I’m fine with being critical of Merkel too. Her big failure was not hard reversing her romanticized Russian relationship following the 2014 annexation of Crimea, so that now Germany gets nearly 70% of its natural gas from Russia. Of course Scholz has now announced a halt to the Nordstream 2 gas pipeline, is supplying weaponry to Ukraine, and is increasing Germany’s defense budget. It’s a dramatic pivot. Do we see the same from Hungary….or is it more like a kid that’s been caught with his hand in the cookie jar…who me!? Hungary is likely in a harder economic position than the Germans…but it just underscores why exactly the Hungarian voters should continue to reward Orban for past poor decisions? Orban supporters pointing at other poor decision makers doesn’t exactly imbue confidence in OrbanAJ_Liberty (3cb02f) — 3/26/2022 @ 10:09 am
“Putin knows if I am president of the United States, his days of tyranny and trying to intimidate the United States and those in Eastern Europe are over. I’m going to stand up to him… ” – Joe Biden, 2020”
“He’s a butcher.” – Joe Biden, 2022
Attaboy, pork chop.DCSCA (f4c5e5) — 3/26/2022 @ 10:15 am
I just have a feeling that Hungary is being singled out for criticism precisely because of next Sunday’s coming election and the hatred that the European elite have for Orban.
Well, yes, but also because of the invasion of Ukraine, which showcases Orban’s affinity for Putin and Russia. A perfect storm for him. I’m willing to bet that Hungarian state media is presenting this much the same way: “Orban is a victim of European elites”, not as “Orban whose policies have dug us a hole.”Kevin M (38e250) — 3/26/2022 @ 10:24 am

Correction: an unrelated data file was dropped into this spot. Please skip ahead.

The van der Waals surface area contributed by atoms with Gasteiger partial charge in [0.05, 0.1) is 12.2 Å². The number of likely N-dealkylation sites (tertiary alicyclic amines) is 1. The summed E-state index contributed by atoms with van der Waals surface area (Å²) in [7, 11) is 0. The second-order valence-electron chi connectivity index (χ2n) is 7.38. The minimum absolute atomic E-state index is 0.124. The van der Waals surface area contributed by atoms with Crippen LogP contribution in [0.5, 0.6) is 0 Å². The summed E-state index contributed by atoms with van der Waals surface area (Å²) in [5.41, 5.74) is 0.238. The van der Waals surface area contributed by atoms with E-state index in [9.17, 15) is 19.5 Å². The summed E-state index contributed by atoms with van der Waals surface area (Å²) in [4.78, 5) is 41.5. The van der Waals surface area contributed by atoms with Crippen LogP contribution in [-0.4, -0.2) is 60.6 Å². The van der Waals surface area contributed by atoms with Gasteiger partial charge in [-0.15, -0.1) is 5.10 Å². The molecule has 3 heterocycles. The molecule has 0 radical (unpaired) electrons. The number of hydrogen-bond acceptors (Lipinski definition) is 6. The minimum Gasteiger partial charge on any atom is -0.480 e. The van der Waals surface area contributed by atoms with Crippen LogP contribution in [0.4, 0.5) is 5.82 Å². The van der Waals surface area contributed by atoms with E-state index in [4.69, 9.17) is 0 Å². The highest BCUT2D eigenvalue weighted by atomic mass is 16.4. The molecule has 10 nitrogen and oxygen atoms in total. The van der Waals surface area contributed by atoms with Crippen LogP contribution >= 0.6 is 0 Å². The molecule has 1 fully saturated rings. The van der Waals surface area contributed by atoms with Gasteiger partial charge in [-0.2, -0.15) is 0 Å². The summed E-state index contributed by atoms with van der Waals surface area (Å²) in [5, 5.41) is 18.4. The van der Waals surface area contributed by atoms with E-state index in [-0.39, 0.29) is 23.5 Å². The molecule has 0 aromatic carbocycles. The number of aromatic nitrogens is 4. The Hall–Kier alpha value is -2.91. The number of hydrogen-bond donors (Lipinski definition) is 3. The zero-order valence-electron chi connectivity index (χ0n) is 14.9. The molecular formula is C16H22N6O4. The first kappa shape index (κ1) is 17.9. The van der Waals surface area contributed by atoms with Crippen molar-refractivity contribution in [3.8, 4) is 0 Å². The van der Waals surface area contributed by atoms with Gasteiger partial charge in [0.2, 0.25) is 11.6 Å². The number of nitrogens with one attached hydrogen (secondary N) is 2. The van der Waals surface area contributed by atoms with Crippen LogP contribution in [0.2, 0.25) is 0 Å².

A perfect storm for him. I’m willing to bet that Hungarian state media is presenting this much the same way: “Orban is a victim of European elites”, not as “Orban whose policies have dug us a hole.”
Why does a small and relatively poor (by EU standards) country like Hungary ($160 billion GDP) whose economy is dwarfed by Russia’s ($1.5 trillion GDP) come in for so much more opprobrium than Germany (GDP $3.8 trillion), who made a very self-serving choice to become heavily dependent upon Russian energy, and whose heavy-handedness in the EU over the past 20 years has caused major fissures among countries with smaller economies and less security against the Russian bear?
Why isn’t anyone asking how in the world a relatively small country like the Netherlands accounts for over fifteen percent of all Russian exports? I would have thought all of those picturesque windmills would supply all of the energy that Holland needs. The EU and US and other allies were happy to help Putin build up the Russian economy and create hundreds of oligarchs, and now it’s Viktor Orban’s fault that Putin thinks he can just march into Ukraine? Recall that Vlodymyr Zelenskyy asked the trenchant question of why the NATO alliance could not have imposed economic sanctions before Russia crossed the Ukrainian border when it just might have worked as a deterrent? Is that Orban’s fault somehow?